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Re: Brexit good, bad or indifferent?
« Reply #3092 on: September 17, 2020, 03:14:39 PM »
Added to the list..

The Scottish Advocate Gen. has now resigned..

That's a lot of former Tory MPs and now Scotland's govt chief law maker, resigning in protest re the illegality of Boris' stunt...

This is NOT about not leaving...it is about the principle of sticking to agreements ( which I warned was silly and contravened Boris' 'promise' to the DUP, at their party conf. in Nov'18.

http://www.heraldscotland.com/news/18726019.pm-accepts-resignation-scotlands-advocate-general-lord-keen/

For the love of God Mobers we are a Sovereign nation, if an agreement no longer suits us we have the right to cease that agreement.

In this case the UK's status changed as it left the EU, a democratic mandate could not be ignored so of course that would affect the agreements the UK had made in the past, the UK did not decide out of impulse just to cease all or parts of these previous agreements. In other words it's a case of Force Majeure.

Ex remoan PM's and others can come out all they like and remoan about it but Boris has the strength in numbers to win this quite handily. Whatever happens we won't be bowing down to the EU.
No Deal is Ideal, It's a Free Britain we want :)

Offline Boethius

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Re: Brexit good, bad or indifferent?
« Reply #3093 on: September 17, 2020, 03:42:39 PM »
Quote
For the love of God Mobers we are a Sovereign nation, if an agreement no longer suits us we have the right to cease that agreement.

True, but with treaties, there are formal withdrawal procedures.  They are independent of a nation's domestic legislation.  So, the UK still has to rely on international treaties (such as the Vienna Convention on the Law of Treaties) to withdraw from a signed treaty.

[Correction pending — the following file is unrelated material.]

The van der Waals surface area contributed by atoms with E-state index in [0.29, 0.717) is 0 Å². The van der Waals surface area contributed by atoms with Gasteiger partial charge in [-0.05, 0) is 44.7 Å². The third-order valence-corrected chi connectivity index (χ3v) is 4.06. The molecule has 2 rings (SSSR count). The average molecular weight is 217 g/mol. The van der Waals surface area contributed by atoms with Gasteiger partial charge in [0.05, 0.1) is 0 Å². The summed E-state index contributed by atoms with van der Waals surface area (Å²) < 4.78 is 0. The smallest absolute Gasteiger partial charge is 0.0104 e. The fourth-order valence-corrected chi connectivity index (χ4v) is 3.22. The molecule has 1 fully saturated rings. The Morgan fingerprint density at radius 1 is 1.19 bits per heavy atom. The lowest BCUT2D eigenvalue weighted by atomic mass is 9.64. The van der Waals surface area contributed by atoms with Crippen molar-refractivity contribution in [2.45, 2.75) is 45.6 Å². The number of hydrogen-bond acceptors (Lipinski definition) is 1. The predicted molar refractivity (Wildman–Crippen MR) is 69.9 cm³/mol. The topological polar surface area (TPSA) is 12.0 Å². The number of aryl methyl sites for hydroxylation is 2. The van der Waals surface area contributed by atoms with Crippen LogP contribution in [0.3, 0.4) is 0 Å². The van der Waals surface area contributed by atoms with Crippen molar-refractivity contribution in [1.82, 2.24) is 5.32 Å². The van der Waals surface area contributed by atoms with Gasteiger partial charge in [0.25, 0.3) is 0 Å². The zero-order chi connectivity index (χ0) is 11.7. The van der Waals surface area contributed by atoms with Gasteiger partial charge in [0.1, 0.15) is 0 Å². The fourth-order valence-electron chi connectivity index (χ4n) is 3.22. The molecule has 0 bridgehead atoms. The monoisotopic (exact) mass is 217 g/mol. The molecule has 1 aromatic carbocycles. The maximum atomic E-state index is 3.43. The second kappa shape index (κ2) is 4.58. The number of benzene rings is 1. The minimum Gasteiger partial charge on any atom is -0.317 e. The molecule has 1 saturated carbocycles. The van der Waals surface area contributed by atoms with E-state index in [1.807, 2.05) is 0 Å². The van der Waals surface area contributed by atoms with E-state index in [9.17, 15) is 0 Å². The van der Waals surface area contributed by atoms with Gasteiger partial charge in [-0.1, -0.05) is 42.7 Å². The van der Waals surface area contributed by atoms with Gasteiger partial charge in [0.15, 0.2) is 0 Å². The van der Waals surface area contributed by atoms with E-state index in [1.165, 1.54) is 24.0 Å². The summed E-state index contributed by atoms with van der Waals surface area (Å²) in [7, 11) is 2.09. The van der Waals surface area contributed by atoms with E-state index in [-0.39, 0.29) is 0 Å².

This post was composed without the aid of google.
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Re: Brexit good, bad or indifferent?
« Reply #3094 on: September 17, 2020, 03:44:31 PM »
For the love of God Mobers we are a Sovereign nation, if an agreement no longer suits us we have the right to cease that agreement.


That's an excellent point. Well said. No sovereign nation is subjected to other nations, or union, regulations once the union is severed. Technically, a treaty is a contract between two nations. It is not a legislative act. When that contract is severed, no other regulations within that contract obligation prevails over the sovereignty, or legislation thereof, of that nation.

Quote
In this case the UK's status changed as it left the EU, a democratic mandate could not be ignored so of course that would affect the agreements the UK had made in the past, the UK did not decide out of impulse just to cease all or parts of these previous agreements. In other words it's a case of Force Majeure.

Ex remoan PM's and others can come out all they like and remoan about it but Boris has the strength in numbers to win this quite handily. Whatever happens we won't be bowing down to the EU.